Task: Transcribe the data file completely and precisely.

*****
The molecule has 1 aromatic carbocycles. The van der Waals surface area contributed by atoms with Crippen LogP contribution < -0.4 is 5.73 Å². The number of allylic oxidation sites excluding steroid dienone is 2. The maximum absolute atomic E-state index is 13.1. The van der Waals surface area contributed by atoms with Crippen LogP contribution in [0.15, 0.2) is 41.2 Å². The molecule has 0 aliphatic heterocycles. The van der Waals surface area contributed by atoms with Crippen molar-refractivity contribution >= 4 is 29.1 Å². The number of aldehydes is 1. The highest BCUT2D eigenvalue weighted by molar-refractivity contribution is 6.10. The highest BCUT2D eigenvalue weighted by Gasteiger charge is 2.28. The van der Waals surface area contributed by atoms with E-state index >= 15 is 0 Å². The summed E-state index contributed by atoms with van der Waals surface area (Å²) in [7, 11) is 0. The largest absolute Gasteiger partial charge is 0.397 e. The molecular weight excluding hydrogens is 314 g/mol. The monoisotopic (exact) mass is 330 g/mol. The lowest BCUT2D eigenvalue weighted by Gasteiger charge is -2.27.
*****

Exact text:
The molecule has 1 aromatic carbocycles. The van der Waals surface area contributed by atoms with Crippen LogP contribution < -0.4 is 5.73 Å². The number of allylic oxidation sites excluding steroid dienone is 2. The maximum absolute atomic E-state index is 13.1. The van der Waals surface area contributed by atoms with Crippen LogP contribution in [0.15, 0.2) is 41.2 Å². The molecule has 0 aliphatic heterocycles. The van der Waals surface area contributed by atoms with Crippen molar-refractivity contribution >= 4 is 29.1 Å². The number of aldehydes is 1. The highest BCUT2D eigenvalue weighted by molar-refractivity contribution is 6.10. The highest BCUT2D eigenvalue weighted by Gasteiger charge is 2.28. The van der Waals surface area contributed by atoms with E-state index >= 15 is 0 Å². The summed E-state index contributed by atoms with van der Waals surface area (Å²) in [7, 11) is 0. The largest absolute Gasteiger partial charge is 0.397 e. The molecular weight excluding hydrogens is 314 g/mol. The monoisotopic (exact) mass is 330 g/mol. The lowest BCUT2D eigenvalue weighted by Gasteiger charge is -2.27.